Sex and the City: The Movie
Ok, yes, technically you could watch the series Sex and the City to get excited for New York, but if you need something a bit more condensed, the movie is perfect prior to a trip to the Big Apple. The film, like the series, was shot around New York City. Just make sure to have a signature Cosmopolitan while you watch this one. Please completely disregard Sex and the City 2 however.
Midnight in Paris
The opening credits alone will have you excited to see this iconic city. Midnight in Paris stars Owen Wilson as a frustrated writer who magically goes back in time each night at Midnight and converses with famous artists who had resided in Paris during the 1920s. It’s combines both the romanticism and artistic history of 1920s Paris with epic shots of the city today.
Indiana Jones and the Last Crusade
Indiana Jones is famous for his escapades around the world, but with the addition of Sean Connery as Indy’s dad, this is easily the most fun entry in the film’s franchise. This is a great film to get inspired by if your trip will be focused on adventures and excursions. And I mean, Harrison Ford, come on! He’s the best.
This 1953 film starring Audrey Hepburn and Gregory was shot on location around Rome. With classic Hollywood film stars, a sweet love story, and exciting sites around the city like the Spanish steps, this is a great film to enjoy before visiting Rome. Audrey’s timeless style may also inspire some great clothing options for your trip.
Shakespeare in Love
This film pays homage to one of the city’s greatest contributions, the theater. It’s a story centered around a young William Shakespeare who falls in love with and is inspired by a woman named Viola, played by a pre-Goop spokesperson Gwyneth Paltrow. It also heavily features the Globe Theater, which if you do visit London, is a working theater and reconstruction of the original one associated with Shakespeare and his works.
Let's face it, sleeping on airplanes can be one of the hardest aspects of travel. We are tired as is, and for most of us, we don't have the budget for the fancy 1st class beds. So what's a person to do? Well, for me, a glass of white wine is a big help to feel relaxed enough to eventually dose off to sleep Heaven. Another tactic I learned in preparation for a 13-hour long flight to Australia was to stay up the night before, so that once I was on the plane the next day I was exhausted enough that I couldn't keep my eyes open any longer. Though these tips work for me, I don't have all the answers, so I reached out to fellow travelers to share their best tips for sleeping on an airplane.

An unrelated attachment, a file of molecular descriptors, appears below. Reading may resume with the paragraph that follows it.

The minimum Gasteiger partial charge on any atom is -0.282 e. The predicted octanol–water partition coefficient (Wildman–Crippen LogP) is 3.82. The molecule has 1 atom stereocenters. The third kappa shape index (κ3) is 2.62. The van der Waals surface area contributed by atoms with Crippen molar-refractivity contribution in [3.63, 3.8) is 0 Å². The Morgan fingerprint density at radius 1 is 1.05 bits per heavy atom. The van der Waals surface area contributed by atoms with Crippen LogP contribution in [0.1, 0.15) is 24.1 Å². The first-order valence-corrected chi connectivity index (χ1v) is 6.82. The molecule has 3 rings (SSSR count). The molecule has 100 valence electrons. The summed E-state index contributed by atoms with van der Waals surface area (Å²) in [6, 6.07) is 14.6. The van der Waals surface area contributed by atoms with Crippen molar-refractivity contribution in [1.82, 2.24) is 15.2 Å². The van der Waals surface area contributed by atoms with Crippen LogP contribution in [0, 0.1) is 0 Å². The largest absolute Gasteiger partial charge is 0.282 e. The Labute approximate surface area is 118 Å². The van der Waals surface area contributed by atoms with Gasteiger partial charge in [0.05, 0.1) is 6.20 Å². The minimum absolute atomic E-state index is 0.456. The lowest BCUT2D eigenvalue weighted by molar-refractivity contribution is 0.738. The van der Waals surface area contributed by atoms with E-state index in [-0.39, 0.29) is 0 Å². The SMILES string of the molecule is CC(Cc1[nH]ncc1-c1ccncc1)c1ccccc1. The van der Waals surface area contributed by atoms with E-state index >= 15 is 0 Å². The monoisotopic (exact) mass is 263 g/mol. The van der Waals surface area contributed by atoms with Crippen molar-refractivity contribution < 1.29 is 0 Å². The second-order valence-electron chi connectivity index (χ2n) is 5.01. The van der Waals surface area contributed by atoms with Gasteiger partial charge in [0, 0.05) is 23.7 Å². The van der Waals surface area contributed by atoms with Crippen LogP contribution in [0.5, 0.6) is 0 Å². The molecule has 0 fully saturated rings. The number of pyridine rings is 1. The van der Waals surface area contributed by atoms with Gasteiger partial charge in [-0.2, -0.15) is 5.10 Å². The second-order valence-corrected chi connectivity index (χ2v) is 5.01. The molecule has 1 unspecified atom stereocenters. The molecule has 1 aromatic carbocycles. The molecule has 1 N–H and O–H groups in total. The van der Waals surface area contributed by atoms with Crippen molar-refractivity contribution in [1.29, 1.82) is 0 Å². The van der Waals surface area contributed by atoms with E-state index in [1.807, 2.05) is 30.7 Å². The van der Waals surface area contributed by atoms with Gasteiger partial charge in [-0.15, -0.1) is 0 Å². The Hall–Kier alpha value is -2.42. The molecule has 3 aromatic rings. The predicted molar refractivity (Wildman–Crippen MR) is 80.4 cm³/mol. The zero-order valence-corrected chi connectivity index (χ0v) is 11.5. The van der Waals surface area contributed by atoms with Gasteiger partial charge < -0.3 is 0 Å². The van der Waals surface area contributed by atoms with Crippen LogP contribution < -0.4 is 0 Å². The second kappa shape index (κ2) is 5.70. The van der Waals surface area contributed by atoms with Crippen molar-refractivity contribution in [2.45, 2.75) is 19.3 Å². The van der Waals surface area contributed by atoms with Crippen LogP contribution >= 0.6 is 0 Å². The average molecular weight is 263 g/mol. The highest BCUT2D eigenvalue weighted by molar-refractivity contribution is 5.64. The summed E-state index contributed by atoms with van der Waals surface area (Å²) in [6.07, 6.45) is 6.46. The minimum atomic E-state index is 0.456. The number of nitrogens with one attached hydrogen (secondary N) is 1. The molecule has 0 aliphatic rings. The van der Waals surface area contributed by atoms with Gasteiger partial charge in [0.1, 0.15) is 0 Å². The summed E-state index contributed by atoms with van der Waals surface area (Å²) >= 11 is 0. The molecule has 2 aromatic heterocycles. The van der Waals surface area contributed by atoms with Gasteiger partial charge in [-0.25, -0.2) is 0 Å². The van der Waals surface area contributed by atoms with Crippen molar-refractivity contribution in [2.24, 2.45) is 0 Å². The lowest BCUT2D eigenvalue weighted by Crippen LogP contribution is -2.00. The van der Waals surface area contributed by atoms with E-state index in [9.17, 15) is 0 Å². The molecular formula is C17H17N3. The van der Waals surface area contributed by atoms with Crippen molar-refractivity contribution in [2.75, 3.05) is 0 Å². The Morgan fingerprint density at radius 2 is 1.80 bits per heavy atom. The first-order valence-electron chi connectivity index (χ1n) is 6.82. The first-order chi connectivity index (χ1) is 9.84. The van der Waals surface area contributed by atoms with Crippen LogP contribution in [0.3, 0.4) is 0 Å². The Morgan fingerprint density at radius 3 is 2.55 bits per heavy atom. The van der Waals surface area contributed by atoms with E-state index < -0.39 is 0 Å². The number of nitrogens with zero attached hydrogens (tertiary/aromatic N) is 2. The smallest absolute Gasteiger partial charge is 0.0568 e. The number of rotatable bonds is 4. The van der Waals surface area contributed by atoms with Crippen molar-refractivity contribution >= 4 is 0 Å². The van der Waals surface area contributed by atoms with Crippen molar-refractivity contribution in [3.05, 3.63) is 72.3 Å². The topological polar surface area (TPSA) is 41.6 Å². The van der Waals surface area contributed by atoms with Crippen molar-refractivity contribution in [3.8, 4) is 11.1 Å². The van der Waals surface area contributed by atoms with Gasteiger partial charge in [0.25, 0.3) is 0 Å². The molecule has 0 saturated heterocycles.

"If it's an overnight flight, take the middle section of the seats and sit in the 2nd seat from the aisle. If you sit on the end people will wake you up to use the bathroom but if you take the 2nd seat, the person on your left will ask the other side to get up to use the bathroom. Don't sit too close to the bathroom because there is a constant coming and going of people who will talk, plus the flushing of the toilet." - Francesco, Italy
"I get jet lag flying to Europe west to east. For a night flight I go to bed a half hour earlier each night for a few days so I will fall asleep after dinner on the flight. I stay away from caffeine for a couple of days before leaving. I use a sleep mask to make it dark." - Jaclyn, California
"Put on your earmuffs, sleeping mask, and hoodie. Pull your arms in from your sleeves and tuck your knees up into your hoodie in a fetal position. Let your body roll and rest wherever it may fall, even on the stranger next to you. You’ll feel like you’re right back in the womb. Only works for short people, so if you’re tall, you’re not sleeping" - Steven, California
"To get a good night's rest on the plane, I would actually take a blanket and a pillow or two blankets. I would also take a set of ear plugs and/or earbuds. Then I would say that the day that you're getting ready to fly, you want to look at the time zone that you're flying to and then adjust the day of the flight so that you start preparing yourself for the new time zone. This might mean you need to get up earlier in the morning so that you allow yourself to quickly get onto a new time zone. Avoid alcohol and drink plenty of water." - Geri, California
About the author
Jill Zwarensteyn is a writer and comedian who has been featured on Amazon, truTV, The New York Times, Matador Network, BUST Magazine, Sleep Advisor, Tiplr, ARTRPRNR Magazine, YourTango, Thought Catalog, GoMad Nomad, Mashable, The Daily Mail UK, the Cannes Film Festival, LaughFest, Women's Lifestyle Magazine, and the Funny Women Festival LA. For more info visit: http://www.jillzwarensteyn.weebly.com